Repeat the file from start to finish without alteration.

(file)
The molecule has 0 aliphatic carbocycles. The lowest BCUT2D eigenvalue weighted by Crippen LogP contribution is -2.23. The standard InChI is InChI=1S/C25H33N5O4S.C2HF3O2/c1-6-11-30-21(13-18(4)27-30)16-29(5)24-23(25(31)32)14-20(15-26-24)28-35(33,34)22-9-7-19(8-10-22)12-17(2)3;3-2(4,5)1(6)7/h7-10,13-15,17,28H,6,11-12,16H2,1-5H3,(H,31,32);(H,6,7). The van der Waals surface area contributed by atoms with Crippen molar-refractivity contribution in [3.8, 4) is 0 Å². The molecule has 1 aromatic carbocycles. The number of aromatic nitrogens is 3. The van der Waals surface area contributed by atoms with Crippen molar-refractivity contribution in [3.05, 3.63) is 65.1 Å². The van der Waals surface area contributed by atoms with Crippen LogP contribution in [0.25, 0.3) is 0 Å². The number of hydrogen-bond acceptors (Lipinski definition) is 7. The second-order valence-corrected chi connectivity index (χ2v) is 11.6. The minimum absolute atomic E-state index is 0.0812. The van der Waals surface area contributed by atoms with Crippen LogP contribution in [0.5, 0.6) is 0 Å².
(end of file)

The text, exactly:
The molecule has 0 aliphatic carbocycles. The lowest BCUT2D eigenvalue weighted by Crippen LogP contribution is -2.23. The standard InChI is InChI=1S/C25H33N5O4S.C2HF3O2/c1-6-11-30-21(13-18(4)27-30)16-29(5)24-23(25(31)32)14-20(15-26-24)28-35(33,34)22-9-7-19(8-10-22)12-17(2)3;3-2(4,5)1(6)7/h7-10,13-15,17,28H,6,11-12,16H2,1-5H3,(H,31,32);(H,6,7). The van der Waals surface area contributed by atoms with Crippen molar-refractivity contribution in [3.8, 4) is 0 Å². The molecule has 1 aromatic carbocycles. The number of aromatic nitrogens is 3. The van der Waals surface area contributed by atoms with Crippen molar-refractivity contribution in [3.05, 3.63) is 65.1 Å². The van der Waals surface area contributed by atoms with Crippen LogP contribution in [0.25, 0.3) is 0 Å². The number of hydrogen-bond acceptors (Lipinski definition) is 7. The second-order valence-corrected chi connectivity index (χ2v) is 11.6. The minimum absolute atomic E-state index is 0.0812. The van der Waals surface area contributed by atoms with Crippen LogP contribution in [0.5, 0.6) is 0 Å².